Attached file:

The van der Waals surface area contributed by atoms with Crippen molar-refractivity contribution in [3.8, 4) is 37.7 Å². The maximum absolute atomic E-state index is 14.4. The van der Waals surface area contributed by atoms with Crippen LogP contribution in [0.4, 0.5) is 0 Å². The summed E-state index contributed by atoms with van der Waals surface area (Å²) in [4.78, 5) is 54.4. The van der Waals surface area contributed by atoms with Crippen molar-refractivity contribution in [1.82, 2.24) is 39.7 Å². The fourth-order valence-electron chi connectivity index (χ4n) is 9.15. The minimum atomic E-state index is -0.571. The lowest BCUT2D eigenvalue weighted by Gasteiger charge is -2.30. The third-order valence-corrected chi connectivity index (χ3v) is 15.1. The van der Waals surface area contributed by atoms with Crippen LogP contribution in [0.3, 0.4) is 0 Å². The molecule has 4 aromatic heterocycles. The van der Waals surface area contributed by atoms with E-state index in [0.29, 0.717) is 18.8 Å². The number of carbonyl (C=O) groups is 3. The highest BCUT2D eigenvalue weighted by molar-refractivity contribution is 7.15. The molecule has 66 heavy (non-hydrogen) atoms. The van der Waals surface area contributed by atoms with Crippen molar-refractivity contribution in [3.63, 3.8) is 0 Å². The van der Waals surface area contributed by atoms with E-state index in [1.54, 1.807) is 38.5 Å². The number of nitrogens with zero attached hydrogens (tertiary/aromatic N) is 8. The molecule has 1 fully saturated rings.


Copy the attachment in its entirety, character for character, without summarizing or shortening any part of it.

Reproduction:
The van der Waals surface area contributed by atoms with Crippen molar-refractivity contribution in [3.8, 4) is 37.7 Å². The maximum absolute atomic E-state index is 14.4. The van der Waals surface area contributed by atoms with Crippen LogP contribution in [0.4, 0.5) is 0 Å². The summed E-state index contributed by atoms with van der Waals surface area (Å²) in [4.78, 5) is 54.4. The van der Waals surface area contributed by atoms with Crippen molar-refractivity contribution in [1.82, 2.24) is 39.7 Å². The fourth-order valence-electron chi connectivity index (χ4n) is 9.15. The minimum atomic E-state index is -0.571. The lowest BCUT2D eigenvalue weighted by Gasteiger charge is -2.30. The third-order valence-corrected chi connectivity index (χ3v) is 15.1. The van der Waals surface area contributed by atoms with Crippen LogP contribution in [0.3, 0.4) is 0 Å². The molecule has 4 aromatic heterocycles. The van der Waals surface area contributed by atoms with E-state index in [0.29, 0.717) is 18.8 Å². The number of carbonyl (C=O) groups is 3. The highest BCUT2D eigenvalue weighted by molar-refractivity contribution is 7.15. The molecule has 66 heavy (non-hydrogen) atoms. The van der Waals surface area contributed by atoms with Crippen molar-refractivity contribution in [3.63, 3.8) is 0 Å². The van der Waals surface area contributed by atoms with E-state index in [1.54, 1.807) is 38.5 Å². The number of nitrogens with zero attached hydrogens (tertiary/aromatic N) is 8. The molecule has 1 fully saturated rings.